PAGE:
Published online by Cambridge University Press: 23 March 2020
Children with autism spectrum disorders (ASD) have a less definitive hand preference for certain actions as opposed to neurotypical children. Moreover, left-handedness in children with ASD has been associated with more echolalia. The objective was to conduct a screening of potential risk and associated features for autism spectrum disorders, among which the hand preference of the child. The current aim is to compare the perceived handedness of children with autism spectrum disorders with that of children with other psychiatric pathologies.
Eight hundred and forty-two parents completed our risk and associated features screening questionnaire. Out of these, 494 answered the question regarding handedness (209 had children diagnosed with ASD). This asked the parents to state how they perceived their child's handedness. An ADOS assessment has been conducted for 170 of the children whose parents were included in the study, based on clinical relevance for the case. The data were analysed using Excel and SPSS 22.0. For the comparisons, Chi2 and the Kruskal–Wallis test were used.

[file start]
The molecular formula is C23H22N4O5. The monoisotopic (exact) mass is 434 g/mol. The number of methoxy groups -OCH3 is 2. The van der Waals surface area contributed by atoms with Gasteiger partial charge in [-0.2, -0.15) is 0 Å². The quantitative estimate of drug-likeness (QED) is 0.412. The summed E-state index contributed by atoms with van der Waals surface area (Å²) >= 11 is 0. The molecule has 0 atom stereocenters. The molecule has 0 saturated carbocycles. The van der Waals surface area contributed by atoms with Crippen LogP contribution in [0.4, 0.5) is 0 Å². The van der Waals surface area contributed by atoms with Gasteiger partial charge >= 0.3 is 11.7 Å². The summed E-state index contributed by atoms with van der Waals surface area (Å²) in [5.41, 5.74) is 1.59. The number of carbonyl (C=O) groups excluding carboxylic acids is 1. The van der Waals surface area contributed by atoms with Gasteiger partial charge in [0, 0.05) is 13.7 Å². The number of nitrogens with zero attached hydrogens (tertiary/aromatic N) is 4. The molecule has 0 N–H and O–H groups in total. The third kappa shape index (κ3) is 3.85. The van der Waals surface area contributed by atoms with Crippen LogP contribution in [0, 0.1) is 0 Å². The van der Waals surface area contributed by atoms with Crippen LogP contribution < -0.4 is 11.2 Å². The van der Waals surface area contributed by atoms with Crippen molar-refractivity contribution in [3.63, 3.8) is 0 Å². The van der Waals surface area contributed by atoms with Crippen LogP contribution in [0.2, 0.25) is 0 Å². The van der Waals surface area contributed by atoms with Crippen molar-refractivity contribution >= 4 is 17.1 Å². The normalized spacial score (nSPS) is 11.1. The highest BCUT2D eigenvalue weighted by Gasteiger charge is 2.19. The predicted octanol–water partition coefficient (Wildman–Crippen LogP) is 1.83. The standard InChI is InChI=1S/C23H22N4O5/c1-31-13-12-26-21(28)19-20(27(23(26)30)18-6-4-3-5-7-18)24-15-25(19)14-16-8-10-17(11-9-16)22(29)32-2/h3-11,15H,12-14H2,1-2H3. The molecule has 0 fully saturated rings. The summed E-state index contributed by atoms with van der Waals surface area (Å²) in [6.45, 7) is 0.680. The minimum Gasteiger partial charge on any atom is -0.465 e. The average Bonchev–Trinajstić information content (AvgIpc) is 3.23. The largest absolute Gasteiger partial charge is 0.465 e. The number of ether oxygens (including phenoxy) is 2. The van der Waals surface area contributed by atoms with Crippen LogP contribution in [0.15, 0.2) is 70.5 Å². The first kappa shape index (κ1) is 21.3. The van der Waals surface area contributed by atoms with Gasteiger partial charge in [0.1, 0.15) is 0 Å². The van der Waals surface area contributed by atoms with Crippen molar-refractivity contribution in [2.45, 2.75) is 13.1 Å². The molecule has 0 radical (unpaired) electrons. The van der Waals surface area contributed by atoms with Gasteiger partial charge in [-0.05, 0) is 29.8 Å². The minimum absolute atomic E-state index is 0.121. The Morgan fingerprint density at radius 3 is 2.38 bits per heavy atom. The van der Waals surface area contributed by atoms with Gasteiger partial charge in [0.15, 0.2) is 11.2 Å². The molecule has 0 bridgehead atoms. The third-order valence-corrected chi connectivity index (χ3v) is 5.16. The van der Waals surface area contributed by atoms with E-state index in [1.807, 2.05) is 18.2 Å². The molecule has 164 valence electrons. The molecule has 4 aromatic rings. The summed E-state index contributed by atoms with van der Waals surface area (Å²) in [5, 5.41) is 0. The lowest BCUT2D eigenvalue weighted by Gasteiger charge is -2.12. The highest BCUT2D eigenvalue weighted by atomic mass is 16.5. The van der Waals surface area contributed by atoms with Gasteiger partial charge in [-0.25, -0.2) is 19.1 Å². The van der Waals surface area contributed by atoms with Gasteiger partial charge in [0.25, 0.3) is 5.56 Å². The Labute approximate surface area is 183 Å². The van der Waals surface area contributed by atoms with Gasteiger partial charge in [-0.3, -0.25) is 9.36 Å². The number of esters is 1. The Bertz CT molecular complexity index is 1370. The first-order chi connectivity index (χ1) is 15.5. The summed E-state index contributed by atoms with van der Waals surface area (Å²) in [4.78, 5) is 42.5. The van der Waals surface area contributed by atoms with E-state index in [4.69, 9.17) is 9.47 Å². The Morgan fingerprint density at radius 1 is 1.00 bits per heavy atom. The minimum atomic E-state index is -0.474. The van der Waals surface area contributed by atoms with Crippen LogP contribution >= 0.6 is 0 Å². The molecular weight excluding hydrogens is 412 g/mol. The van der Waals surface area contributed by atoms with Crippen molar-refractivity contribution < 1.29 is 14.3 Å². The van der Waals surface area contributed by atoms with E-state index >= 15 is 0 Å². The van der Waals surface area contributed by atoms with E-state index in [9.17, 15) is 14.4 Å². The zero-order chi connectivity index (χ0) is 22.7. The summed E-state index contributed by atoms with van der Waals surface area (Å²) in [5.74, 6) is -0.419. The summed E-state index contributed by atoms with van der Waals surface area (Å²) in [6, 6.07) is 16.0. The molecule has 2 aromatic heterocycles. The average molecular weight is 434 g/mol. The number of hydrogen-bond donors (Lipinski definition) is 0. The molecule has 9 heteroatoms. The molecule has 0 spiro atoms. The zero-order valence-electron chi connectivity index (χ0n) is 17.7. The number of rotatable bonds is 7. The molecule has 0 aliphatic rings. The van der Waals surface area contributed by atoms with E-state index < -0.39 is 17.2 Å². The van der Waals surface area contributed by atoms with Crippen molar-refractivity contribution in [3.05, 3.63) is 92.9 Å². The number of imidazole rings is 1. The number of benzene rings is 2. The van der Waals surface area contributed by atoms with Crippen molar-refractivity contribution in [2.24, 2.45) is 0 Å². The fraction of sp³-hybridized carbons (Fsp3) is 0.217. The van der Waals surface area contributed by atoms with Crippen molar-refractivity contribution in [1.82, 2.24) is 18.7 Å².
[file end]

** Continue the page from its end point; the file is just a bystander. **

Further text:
Children with ASD had more left-handedness (χ2(2) = 12.54, P = 0.002). There were no differences between boys and girls in terms of perceived handedness in any of the groups. There were no differences in the ADOS scores according to the perceived hand laterality (χ2(2) = 0.58, P = 0.74).
Rightward-asymmetry in regions of corpus callosum has been reported to correlate with symptoms severity in ASD. The finding of different perceived handedness in children with ASD versus children with other psychiatric pathologies is useful for designing appropriate, individualized training programs for motor therapy.
The authors have not supplied their declaration of competing interest.
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